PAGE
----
On 11/25/06, M. Edward (Ed) Borasky <znmeb / cesmail.net> wrote:
> For the past couple of weeks, I've been playing around with Ruby on a
> Gumstix computer. This is a small machine  -- it fits in the palm of an
> adult hand -- with an ARM (Intel XScale variant) processor, 16 MB of
> flash disk and 64 MB of RAM. The basic component boards are, as the name
> implies, about the size of a stick of gum. There are two models, one
> which takes an MMC card and the other which takes a Compact Flash (CF)
> card. The operating system is Linux (2.6.18 at present). See
>
> http://gumstix.com
>
> for the hardware, cross-development toolchain and other software details.

I love those little things. I don't have any yet, but I'm planning to
get some for a toy robotics project with a target date for late summer
/ early fall next year.

> I have enough of this working that I'm looking for testers and ideas for
> applications. The basic software distribution includes Ruby, although I
> had to tweak the Ruby makefile a bit. SQLite 3 already runs on the
> platform as well, as does lighttpd, so one obvious one is a Rails port.
> I have most of the pieces of the Rails port working -- the hardest part
> is getting all the paths and environment variables correct for both the
> cross-development toolchain and the target system. Because of speed and
> space issues, anything that involves a C compile step, such as
> sqlite3-ruby, needs to be cross-compiled and cross-linked on the host
> development system.
>
> Right now, the pieces that are mostly working are on RubyForge at
>
> http://rubyforge.org/viewvc/RailsOnAStick/?root=vgrails
>
> You'll need a Linux host, Ruby 1.8.5 and Rake for this. As far as I know
> any Linux with Ruby 1.8.5 will work, although I only use Gentoo so there
> are probably a few things I take for granted that will need to be added
> to the project for other hosts. So ... what would you do with one of
> these? A robot that speaks Ruby? Hmmm ... how about a robot duck that
> types? A "massively parallel" map-reduce engine (non-floating point --
> the hardware doesn't have a floating point unit)? A network monitoring
> device?

OK, well, if I had an unlimited budget, I'd buy a couple thousand of
them and line the inside of my car with them, set them up on a private
WiFi network with Hadoop -- an open-source Java implementation of
map/reduce and the Google filesystem -- and see if I could set up
massively parallel computation within my car so my car could plot the
behavior of neighboring cars, drive itself, understand speech
commands, and talk. In other words, in an ideal world, I'd use this
technology to build my own Knight Rider.

However, to be a little more realistic, and to speak about Ruby rather
than Java, there was a recent project using those things which added
them to tiny remote-control helicopters and set up a WiFi network to
explore flocking in flying robots, and they had a simple Web
application for their user interface. That would be a perfect use of
Rails in this context, and of course you could write the flocking code
in Ruby as well.

http://perso.orange.fr/pascal.brisset/chromicro/doc/chromicro.html

My own project for next year is going to basically involve creating
"Simon," the 80s toy, with four animal skulls, four Gumstix boxes, and
a set of LEDs. I haven't figured out the input devices yet. This is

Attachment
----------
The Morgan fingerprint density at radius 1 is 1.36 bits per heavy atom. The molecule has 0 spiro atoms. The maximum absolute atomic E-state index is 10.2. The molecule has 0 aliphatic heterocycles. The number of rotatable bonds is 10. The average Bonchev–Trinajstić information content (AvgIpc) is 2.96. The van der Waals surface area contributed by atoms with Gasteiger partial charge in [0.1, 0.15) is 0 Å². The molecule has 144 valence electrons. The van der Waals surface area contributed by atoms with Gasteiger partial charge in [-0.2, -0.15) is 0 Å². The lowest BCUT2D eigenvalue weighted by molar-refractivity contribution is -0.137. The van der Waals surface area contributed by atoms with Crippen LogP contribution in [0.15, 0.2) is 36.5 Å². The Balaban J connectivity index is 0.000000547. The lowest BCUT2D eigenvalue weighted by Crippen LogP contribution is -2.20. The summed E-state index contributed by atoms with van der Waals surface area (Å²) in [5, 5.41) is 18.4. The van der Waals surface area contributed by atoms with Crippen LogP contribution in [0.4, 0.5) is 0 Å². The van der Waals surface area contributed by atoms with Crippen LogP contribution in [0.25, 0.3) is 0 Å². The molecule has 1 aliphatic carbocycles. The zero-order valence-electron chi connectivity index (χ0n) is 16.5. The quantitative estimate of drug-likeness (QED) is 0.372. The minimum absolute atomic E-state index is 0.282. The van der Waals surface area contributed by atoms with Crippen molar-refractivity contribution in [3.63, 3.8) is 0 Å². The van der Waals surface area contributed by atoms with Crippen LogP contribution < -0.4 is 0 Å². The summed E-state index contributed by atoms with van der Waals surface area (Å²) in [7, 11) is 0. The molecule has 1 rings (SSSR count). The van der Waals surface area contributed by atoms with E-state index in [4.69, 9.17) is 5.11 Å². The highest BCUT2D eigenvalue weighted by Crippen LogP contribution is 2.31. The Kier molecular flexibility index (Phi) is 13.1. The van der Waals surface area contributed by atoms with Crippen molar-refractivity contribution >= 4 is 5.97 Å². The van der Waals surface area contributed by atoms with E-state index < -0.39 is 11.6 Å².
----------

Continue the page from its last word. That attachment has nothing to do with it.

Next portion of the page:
for Burning Man so it's going to be a bit garish and otherworldly, but
the basic idea is, Simon was a little toy which threw aribitrary
sequences of flashing lights at you and you had to put them back into
the machine in the correct order. The sequences grew quicker and more
complex as you levelled up in the game, and this implementation will
be played in a small ring, where you have to actually physically run
from light to light to replay Simon's sequences, and of course the
sequences will be delivered by LEDs located in the eyes of painted
animal skulls. It's going to be quite terrifying. It'll entertain the
children at Burning Man during the day and send the festival's
acidheads into therapy for the rest of their lives during the night.

Obviously there will be Gumstix boxes attached to the back of each
skull, along with a WiFi network and some simple code to coordinate
the flashing of the lights and so on and so forth. The lack of a
proper input device is the remaining hurdle, but I'm pretty sure I can
figure it out.

Obviously, if Rails is available on Gumstix, I'll use it in two ways
for this project: in the way the robot helicopters people used their
Web interface, i.e., as the admin or control interface, and
additionally I'd probably use the "restful" stuff in edge Rails to
coordinate the "Simon"-style sequences of flashing lights.

I'm not actually sure about that, I was originally planning to do it
all by hand, but I've found it's very interesting to push Rails
further than it's supposed to go, and it usually holds up pretty well
when you do. Besides, if it's available, well hell, why not.

Anyway, in terms of my timeframe, I'm not even planning to get my
first box until next year. I'm getting an illuminated fur coat, which
is not going to be cheap, and then there's the usual December
holidays, with all their associated expenses. However, Gumstix are
pretty cheap, even with the WiFi option.

Wow, I just checked the web site, they look SO different than they
used to. They didn't used to have the cases on there, it's a big
change visually. Hmm, also it looks like they use Bluetooth instead of
WiFi. I have absolutely no idea what the difference is there, I have a
feeling it probably doesn't matter.

Anyway, I am definitely massively interested in this project, but I
probably won't even get my first box until early next year.

-- 
Giles Bowkett
http://www.gilesgoatboy.org